Three thousand souls - and that seems drastically insufficient for the architecture you’re about to see.

Ohhhhhh yeah:

And it’s lit up at night, too.


Opened as the Roxy in 1936; changed to the Utah in the 50s, perhaps because the name fit on the marquee.

More photos here. The interior seems the least of it.

Nice clean renovation: a boon to any downtown.


“The president jumped out of the window in ’29, and we closed it up out of his memory.”

The outside doesn’t match the interior splendor:

The website says:

The theatre was built in 1923 after the original Thatcher Opera House burned in 1912, with a recent restoration to its original splendor in 1991. The Ellen Eccles Theatre is home to the largest full-production stage north of Salt Lake City.

It had the usual story:

By the 1980s, the Capitol Theatre had suffered from years of neglect. The ornate plasterwork had been painted industrial green, burlap sacks covered the stunning murals portraying the mythical phoenix bird, and a massive plywood wall blocked the stage. Some spoke of demolishing the building to provide additional parking


More great script signage. I’m rapidly growing quite fond of this place.

It had better light up.

Old J. R. was slightly deaf, and tended to shout his words:


From the Logan historical page:

Here in 1895, at what was Logan’s nest saloon and billiard hall, the president of the agricultural college of Utah confronted proprietor Edwards because students from his college were frequenting the premises. After an exchange of stinging letters, president Joshua paul took action and after entering the hall was struck on the back of the head by one J.R. Edwards. after being ned $5 for assault, Edwards did post notices to exclude minors and President Paul returned to his more mundane duties on college Hill.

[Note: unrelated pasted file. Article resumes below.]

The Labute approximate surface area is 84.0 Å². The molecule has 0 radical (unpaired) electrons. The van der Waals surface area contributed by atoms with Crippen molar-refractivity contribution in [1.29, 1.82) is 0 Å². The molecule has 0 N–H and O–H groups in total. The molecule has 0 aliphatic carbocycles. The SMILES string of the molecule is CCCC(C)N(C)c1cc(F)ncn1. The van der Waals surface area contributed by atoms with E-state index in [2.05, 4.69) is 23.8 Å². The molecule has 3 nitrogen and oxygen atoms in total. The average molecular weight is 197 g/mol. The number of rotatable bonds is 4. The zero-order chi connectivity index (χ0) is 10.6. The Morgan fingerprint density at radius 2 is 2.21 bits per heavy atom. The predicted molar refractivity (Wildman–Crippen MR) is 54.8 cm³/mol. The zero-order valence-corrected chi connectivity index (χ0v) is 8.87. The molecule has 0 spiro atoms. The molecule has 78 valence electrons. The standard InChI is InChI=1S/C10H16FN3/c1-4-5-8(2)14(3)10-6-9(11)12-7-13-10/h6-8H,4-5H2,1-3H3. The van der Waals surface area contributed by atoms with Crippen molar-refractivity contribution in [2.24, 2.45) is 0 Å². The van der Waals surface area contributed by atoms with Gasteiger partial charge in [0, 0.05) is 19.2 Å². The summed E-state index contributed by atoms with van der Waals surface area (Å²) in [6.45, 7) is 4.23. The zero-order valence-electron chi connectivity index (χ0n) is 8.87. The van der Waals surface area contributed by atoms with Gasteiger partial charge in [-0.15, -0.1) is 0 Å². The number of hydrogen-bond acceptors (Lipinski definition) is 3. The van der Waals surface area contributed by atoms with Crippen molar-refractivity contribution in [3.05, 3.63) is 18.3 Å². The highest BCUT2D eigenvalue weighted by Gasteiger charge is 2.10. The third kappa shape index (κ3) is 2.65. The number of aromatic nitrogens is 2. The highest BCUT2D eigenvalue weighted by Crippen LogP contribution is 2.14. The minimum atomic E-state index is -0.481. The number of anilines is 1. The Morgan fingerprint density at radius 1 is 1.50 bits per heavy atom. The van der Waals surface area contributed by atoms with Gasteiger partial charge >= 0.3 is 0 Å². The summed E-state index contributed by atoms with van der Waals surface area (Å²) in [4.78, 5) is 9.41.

Don’t know if it was a bank, but it wanted to be.

It’s the corner position that makes it seem banky, as well as the vague suggestion of columns.

It’s so clean. Everything is so clean.

Even the trees, for once, seem apt. And you know how I feel about the tree-planting-downtown-revival idea. They don't necessairly make downtowns more attractive. Stores and signs, that's what does it. When a tree dies - as they always do downtown, always - there's a big grate in the sidewalk with an empty space or a stump.

This I cannot explain.


Avert your eyes, children. Don't point at the poor unfortunate.

Into each town, a little 70s must fall.


Those brick arches and odd windows were all the rage for a while, and have dated poorly like few other architectural designs. Possibly because they're ugly, and seem so sure that they aren't.

Hurrah for perpendicular signage, a downtown's best friend:

More neon next door, too.



I'm sure a place as clean and prosperous-looking as this hides Dark Secrets and Hidden Passions, etc., but which place doesn't?